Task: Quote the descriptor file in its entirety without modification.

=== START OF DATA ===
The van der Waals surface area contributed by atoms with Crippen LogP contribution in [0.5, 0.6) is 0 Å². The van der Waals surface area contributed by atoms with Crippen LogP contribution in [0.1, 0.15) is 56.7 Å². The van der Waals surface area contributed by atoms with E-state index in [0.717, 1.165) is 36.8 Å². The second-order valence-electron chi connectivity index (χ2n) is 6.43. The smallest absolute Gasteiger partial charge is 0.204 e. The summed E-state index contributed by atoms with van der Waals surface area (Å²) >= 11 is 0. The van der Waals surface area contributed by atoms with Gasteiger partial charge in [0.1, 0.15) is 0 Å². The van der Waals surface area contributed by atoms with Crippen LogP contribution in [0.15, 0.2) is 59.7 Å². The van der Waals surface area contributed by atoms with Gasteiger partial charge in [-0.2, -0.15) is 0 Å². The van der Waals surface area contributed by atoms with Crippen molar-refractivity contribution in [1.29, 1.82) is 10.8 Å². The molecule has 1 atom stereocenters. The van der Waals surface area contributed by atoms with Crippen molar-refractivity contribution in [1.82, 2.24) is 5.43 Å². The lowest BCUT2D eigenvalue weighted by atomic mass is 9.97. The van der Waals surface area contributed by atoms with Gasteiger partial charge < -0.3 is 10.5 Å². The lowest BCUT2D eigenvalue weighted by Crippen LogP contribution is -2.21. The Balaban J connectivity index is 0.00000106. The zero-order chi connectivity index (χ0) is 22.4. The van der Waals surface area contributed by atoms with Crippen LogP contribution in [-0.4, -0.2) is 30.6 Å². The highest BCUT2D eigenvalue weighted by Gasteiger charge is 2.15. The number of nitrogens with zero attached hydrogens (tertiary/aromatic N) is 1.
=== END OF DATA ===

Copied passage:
The van der Waals surface area contributed by atoms with Crippen LogP contribution in [0.5, 0.6) is 0 Å². The van der Waals surface area contributed by atoms with Crippen LogP contribution in [0.1, 0.15) is 56.7 Å². The van der Waals surface area contributed by atoms with E-state index in [0.717, 1.165) is 36.8 Å². The second-order valence-electron chi connectivity index (χ2n) is 6.43. The smallest absolute Gasteiger partial charge is 0.204 e. The summed E-state index contributed by atoms with van der Waals surface area (Å²) >= 11 is 0. The van der Waals surface area contributed by atoms with Gasteiger partial charge in [0.1, 0.15) is 0 Å². The van der Waals surface area contributed by atoms with Crippen LogP contribution in [0.15, 0.2) is 59.7 Å². The van der Waals surface area contributed by atoms with Gasteiger partial charge in [-0.2, -0.15) is 0 Å². The van der Waals surface area contributed by atoms with Crippen molar-refractivity contribution in [1.29, 1.82) is 10.8 Å². The molecule has 1 atom stereocenters. The van der Waals surface area contributed by atoms with Crippen molar-refractivity contribution in [1.82, 2.24) is 5.43 Å². The lowest BCUT2D eigenvalue weighted by atomic mass is 9.97. The van der Waals surface area contributed by atoms with Gasteiger partial charge < -0.3 is 10.5 Å². The lowest BCUT2D eigenvalue weighted by Crippen LogP contribution is -2.21. The Balaban J connectivity index is 0.00000106. The zero-order chi connectivity index (χ0) is 22.4. The van der Waals surface area contributed by atoms with Crippen LogP contribution in [-0.4, -0.2) is 30.6 Å². The highest BCUT2D eigenvalue weighted by Gasteiger charge is 2.15. The number of nitrogens with zero attached hydrogens (tertiary/aromatic N) is 1.